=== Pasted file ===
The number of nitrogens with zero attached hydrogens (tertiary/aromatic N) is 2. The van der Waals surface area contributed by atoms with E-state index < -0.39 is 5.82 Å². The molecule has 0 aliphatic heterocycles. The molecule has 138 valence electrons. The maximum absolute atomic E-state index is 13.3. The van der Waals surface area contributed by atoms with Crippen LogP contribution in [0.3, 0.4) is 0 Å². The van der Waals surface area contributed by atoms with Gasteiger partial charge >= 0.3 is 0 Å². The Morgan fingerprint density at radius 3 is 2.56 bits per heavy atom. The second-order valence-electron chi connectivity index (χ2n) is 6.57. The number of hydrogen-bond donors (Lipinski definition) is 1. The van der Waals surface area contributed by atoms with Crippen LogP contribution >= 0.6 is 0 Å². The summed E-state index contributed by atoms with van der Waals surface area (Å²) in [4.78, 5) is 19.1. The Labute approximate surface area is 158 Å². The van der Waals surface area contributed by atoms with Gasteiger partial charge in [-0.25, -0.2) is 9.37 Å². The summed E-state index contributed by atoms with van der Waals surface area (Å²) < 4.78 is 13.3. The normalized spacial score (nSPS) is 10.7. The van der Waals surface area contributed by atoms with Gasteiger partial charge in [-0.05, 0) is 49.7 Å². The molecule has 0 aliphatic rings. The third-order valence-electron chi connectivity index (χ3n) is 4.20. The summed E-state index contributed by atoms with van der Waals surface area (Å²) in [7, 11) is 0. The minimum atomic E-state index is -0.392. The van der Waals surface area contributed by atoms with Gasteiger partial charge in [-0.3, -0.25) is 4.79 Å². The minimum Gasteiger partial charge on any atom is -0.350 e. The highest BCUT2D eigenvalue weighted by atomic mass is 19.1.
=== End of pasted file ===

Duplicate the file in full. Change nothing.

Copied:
The number of nitrogens with zero attached hydrogens (tertiary/aromatic N) is 2. The van der Waals surface area contributed by atoms with E-state index < -0.39 is 5.82 Å². The molecule has 0 aliphatic heterocycles. The molecule has 138 valence electrons. The maximum absolute atomic E-state index is 13.3. The van der Waals surface area contributed by atoms with Crippen LogP contribution in [0.3, 0.4) is 0 Å². The van der Waals surface area contributed by atoms with Gasteiger partial charge >= 0.3 is 0 Å². The Morgan fingerprint density at radius 3 is 2.56 bits per heavy atom. The second-order valence-electron chi connectivity index (χ2n) is 6.57. The number of hydrogen-bond donors (Lipinski definition) is 1. The van der Waals surface area contributed by atoms with Crippen LogP contribution >= 0.6 is 0 Å². The summed E-state index contributed by atoms with van der Waals surface area (Å²) in [4.78, 5) is 19.1. The Labute approximate surface area is 158 Å². The van der Waals surface area contributed by atoms with Gasteiger partial charge in [-0.25, -0.2) is 9.37 Å². The summed E-state index contributed by atoms with van der Waals surface area (Å²) < 4.78 is 13.3. The normalized spacial score (nSPS) is 10.7. The van der Waals surface area contributed by atoms with Gasteiger partial charge in [-0.05, 0) is 49.7 Å². The molecule has 0 aliphatic rings. The third-order valence-electron chi connectivity index (χ3n) is 4.20. The summed E-state index contributed by atoms with van der Waals surface area (Å²) in [7, 11) is 0. The minimum atomic E-state index is -0.392. The van der Waals surface area contributed by atoms with Gasteiger partial charge in [-0.3, -0.25) is 4.79 Å². The minimum Gasteiger partial charge on any atom is -0.350 e. The highest BCUT2D eigenvalue weighted by atomic mass is 19.1.